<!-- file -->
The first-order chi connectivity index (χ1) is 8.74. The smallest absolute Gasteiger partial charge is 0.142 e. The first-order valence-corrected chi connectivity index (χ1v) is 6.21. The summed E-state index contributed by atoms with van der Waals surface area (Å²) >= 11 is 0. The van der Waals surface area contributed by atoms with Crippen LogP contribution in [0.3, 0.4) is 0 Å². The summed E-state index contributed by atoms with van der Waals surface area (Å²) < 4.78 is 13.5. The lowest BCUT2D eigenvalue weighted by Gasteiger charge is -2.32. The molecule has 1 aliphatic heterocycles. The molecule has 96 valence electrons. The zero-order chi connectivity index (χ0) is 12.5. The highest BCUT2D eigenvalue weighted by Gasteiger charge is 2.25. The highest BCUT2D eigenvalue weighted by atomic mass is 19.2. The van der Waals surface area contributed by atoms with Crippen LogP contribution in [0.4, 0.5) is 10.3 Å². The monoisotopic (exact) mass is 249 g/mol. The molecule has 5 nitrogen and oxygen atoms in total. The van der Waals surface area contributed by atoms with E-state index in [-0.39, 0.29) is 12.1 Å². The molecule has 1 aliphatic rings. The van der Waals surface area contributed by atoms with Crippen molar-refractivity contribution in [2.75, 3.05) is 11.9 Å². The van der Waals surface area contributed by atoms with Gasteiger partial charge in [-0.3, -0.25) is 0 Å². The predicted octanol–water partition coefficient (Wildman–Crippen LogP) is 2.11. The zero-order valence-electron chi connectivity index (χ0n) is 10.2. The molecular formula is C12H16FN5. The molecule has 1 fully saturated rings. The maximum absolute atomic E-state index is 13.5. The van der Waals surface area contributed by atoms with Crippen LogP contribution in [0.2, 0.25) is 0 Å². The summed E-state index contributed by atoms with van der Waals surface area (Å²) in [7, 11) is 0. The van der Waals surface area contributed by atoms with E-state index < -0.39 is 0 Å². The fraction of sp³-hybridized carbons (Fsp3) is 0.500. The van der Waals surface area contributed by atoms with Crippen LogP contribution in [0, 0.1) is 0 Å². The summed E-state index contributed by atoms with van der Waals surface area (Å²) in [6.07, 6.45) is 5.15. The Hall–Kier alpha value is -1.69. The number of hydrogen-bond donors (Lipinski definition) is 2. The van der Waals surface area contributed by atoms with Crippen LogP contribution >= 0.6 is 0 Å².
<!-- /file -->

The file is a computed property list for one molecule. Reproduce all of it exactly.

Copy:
The first-order chi connectivity index (χ1) is 8.74. The smallest absolute Gasteiger partial charge is 0.142 e. The first-order valence-corrected chi connectivity index (χ1v) is 6.21. The summed E-state index contributed by atoms with van der Waals surface area (Å²) >= 11 is 0. The van der Waals surface area contributed by atoms with Crippen LogP contribution in [0.3, 0.4) is 0 Å². The summed E-state index contributed by atoms with van der Waals surface area (Å²) < 4.78 is 13.5. The lowest BCUT2D eigenvalue weighted by Gasteiger charge is -2.32. The molecule has 1 aliphatic heterocycles. The molecule has 96 valence electrons. The zero-order chi connectivity index (χ0) is 12.5. The highest BCUT2D eigenvalue weighted by Gasteiger charge is 2.25. The highest BCUT2D eigenvalue weighted by atomic mass is 19.2. The van der Waals surface area contributed by atoms with Crippen LogP contribution in [0.4, 0.5) is 10.3 Å². The monoisotopic (exact) mass is 249 g/mol. The molecule has 5 nitrogen and oxygen atoms in total. The van der Waals surface area contributed by atoms with E-state index in [-0.39, 0.29) is 12.1 Å². The molecule has 1 aliphatic rings. The van der Waals surface area contributed by atoms with Crippen molar-refractivity contribution in [2.75, 3.05) is 11.9 Å². The van der Waals surface area contributed by atoms with Gasteiger partial charge in [-0.3, -0.25) is 0 Å². The predicted octanol–water partition coefficient (Wildman–Crippen LogP) is 2.11. The zero-order valence-electron chi connectivity index (χ0n) is 10.2. The molecular formula is C12H16FN5. The molecule has 1 fully saturated rings. The maximum absolute atomic E-state index is 13.5. The van der Waals surface area contributed by atoms with Crippen LogP contribution in [0.2, 0.25) is 0 Å². The summed E-state index contributed by atoms with van der Waals surface area (Å²) in [7, 11) is 0. The van der Waals surface area contributed by atoms with E-state index < -0.39 is 0 Å². The fraction of sp³-hybridized carbons (Fsp3) is 0.500. The van der Waals surface area contributed by atoms with Crippen LogP contribution in [0, 0.1) is 0 Å². The summed E-state index contributed by atoms with van der Waals surface area (Å²) in [6.07, 6.45) is 5.15. The Hall–Kier alpha value is -1.69. The number of hydrogen-bond donors (Lipinski definition) is 2. The van der Waals surface area contributed by atoms with Crippen LogP contribution >= 0.6 is 0 Å².